Housing official in Silicon Valley pens scathing resignation because she can’t afford to live there
Housing is so expensive in Palo Alto, California that its own housing official can no longer afford to live there and is resigning.
“After many years of trying to make it work in Palo Alto, my husband and I cannot see a way to stay in Palo Alto and raise a family here,” wrote Kate Vershov Downing on NewCo Shift.
The Bay Area has suffered from an affordable housing crisis, as rent costs in San Francisco increase with demand. A similar report out in May shows that demand is trickling down south into the peninsula and Silicon Valley.
“The median price paid for a new or existing home or condo in the nine-county region reached $700,000 in May,” a 6.3 percent increase since May 2015.
“Time and again, I’ve seen dozens of people come to both Commission meetings and Council meetings asking [the] Council to make housing its top priority,” Downing wrote. She then accused the City Council of charting “a course for the next 15 years of this city’s development which substantially continues the same job-housing imbalance this community has been suffering from for some time now.”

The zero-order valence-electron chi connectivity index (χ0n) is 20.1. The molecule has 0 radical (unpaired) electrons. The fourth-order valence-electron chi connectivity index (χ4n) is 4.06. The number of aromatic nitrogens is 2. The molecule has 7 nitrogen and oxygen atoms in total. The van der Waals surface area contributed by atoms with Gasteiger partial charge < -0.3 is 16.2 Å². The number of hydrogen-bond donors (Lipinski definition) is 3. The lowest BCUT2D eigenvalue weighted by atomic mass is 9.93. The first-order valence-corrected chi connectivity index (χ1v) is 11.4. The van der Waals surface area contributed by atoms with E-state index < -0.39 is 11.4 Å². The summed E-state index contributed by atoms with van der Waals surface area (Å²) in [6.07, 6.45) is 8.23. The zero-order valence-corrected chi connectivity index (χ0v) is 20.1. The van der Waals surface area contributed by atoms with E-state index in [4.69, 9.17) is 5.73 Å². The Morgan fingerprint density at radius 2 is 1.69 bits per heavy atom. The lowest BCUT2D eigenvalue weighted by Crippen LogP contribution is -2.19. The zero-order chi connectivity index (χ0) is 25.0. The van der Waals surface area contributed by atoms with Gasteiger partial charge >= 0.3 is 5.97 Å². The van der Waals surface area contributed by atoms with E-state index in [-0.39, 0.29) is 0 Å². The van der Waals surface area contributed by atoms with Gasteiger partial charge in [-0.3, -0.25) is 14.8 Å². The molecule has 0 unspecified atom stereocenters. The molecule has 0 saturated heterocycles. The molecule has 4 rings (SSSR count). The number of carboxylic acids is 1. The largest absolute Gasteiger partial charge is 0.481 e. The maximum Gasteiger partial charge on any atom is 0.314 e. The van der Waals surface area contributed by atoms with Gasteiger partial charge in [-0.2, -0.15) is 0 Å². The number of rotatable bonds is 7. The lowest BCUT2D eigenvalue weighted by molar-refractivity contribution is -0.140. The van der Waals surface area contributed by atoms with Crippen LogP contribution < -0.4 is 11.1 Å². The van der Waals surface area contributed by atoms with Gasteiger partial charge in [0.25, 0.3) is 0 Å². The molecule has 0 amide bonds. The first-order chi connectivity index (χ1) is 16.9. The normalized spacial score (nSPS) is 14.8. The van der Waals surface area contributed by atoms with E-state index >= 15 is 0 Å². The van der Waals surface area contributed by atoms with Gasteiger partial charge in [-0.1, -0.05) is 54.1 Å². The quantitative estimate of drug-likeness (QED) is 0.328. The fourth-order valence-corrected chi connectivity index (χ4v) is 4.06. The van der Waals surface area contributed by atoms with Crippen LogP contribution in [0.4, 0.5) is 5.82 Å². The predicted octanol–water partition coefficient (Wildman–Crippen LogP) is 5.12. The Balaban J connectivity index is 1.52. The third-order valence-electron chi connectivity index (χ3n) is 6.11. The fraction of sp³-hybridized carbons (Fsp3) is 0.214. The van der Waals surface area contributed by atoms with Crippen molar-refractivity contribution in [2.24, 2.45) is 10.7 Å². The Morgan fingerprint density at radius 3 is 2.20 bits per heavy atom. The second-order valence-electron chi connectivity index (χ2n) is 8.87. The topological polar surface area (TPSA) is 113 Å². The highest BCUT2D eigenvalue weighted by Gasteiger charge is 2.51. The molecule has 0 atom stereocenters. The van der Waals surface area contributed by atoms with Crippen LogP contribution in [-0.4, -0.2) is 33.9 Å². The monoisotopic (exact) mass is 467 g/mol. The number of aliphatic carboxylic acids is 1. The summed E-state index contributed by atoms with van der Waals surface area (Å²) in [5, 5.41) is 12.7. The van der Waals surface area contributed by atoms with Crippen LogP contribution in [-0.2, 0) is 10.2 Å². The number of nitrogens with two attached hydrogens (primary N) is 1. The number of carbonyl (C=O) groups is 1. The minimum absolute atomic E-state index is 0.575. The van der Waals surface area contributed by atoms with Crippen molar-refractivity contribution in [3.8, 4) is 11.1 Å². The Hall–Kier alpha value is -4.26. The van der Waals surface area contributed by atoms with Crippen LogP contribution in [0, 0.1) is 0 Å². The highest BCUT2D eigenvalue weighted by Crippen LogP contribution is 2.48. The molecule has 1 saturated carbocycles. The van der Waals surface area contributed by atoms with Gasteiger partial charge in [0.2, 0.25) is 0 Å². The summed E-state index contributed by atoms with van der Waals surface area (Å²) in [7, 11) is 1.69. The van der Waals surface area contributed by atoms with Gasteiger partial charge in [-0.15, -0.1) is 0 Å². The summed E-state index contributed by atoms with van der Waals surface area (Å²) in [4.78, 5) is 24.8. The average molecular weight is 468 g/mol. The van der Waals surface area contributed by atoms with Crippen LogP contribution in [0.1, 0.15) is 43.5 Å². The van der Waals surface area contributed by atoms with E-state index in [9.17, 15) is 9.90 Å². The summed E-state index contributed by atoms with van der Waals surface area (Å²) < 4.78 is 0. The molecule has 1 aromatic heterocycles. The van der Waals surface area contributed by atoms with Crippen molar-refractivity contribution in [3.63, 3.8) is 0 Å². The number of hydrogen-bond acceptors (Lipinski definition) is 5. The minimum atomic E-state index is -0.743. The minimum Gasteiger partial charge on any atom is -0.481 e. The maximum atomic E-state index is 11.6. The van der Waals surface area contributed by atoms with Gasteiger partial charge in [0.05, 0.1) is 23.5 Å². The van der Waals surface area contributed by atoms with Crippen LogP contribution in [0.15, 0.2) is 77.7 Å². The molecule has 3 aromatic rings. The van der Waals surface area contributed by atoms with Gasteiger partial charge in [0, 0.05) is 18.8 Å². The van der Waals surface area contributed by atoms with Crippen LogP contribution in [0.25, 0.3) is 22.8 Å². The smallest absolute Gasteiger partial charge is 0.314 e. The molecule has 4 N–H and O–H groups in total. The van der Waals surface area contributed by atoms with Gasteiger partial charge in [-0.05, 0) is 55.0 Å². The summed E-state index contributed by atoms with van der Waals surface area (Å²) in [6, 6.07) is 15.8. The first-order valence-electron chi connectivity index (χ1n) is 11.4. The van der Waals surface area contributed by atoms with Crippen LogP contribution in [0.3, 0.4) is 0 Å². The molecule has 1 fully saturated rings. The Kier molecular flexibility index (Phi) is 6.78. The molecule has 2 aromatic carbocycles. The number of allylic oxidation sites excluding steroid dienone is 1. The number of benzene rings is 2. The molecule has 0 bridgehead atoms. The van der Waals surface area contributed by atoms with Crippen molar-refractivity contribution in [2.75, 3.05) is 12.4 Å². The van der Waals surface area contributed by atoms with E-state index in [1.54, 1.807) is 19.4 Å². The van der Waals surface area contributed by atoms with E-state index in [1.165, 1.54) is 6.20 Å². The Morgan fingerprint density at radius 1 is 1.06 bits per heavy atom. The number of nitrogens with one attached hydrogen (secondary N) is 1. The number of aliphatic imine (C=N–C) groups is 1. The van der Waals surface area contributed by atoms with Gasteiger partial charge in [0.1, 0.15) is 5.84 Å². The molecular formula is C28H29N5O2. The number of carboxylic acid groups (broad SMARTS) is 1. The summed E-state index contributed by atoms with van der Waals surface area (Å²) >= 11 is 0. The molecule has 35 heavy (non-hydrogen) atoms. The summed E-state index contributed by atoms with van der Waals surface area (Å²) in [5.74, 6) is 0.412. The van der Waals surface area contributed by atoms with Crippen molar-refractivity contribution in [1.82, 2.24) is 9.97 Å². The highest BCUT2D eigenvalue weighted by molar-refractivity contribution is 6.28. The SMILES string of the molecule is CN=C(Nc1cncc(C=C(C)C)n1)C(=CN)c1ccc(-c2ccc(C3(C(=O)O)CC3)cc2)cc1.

Due to high-paying tech jobs in the region, most renters and homeowners are willing to pay more for housing. Downing’s husband is a software engineer while she works as an attorney. If they aren’t even able to afford to live in Palo Alto, “then all of our teachers, first responders, and service workers are in dire straits.”
The problem is so severe a nonprofit organization was started in Oakland to help teachers who can’t afford housing in the area.
“We don’t have the ability to negotiate up like other people do,” Jamie Newton-Carota, who teaches at a Union City middle school told the Mercury News. Her father even helped her and her husband out with $80,000, but they still couldn’t afford it.
This week, San Francisco’s KGO News reported the city might begin to have a shortage of gas stations. The land the stations sit on could be used to throw up an apartment high-rise to help with the housing demand, instead of a simple one-story gas station.
In the last six years 23 gas stations have closed and by next year there will be 40 percent fewer stations than just 10 years ago.
“If things keep going as they are, yes, Palo Alto’s streets will look just as they did decades ago, but its inhabitants, spirit, and sense of community will be unrecognizable,” Downing continues, fearful that her home will ultimately “turn into a hollowed out museum.”
“We should take care to remember that Palo Alto is famous the world over for its residents’ accomplishments, but none of those people would be able to live in Palo Alto were they starting out today,” she closed.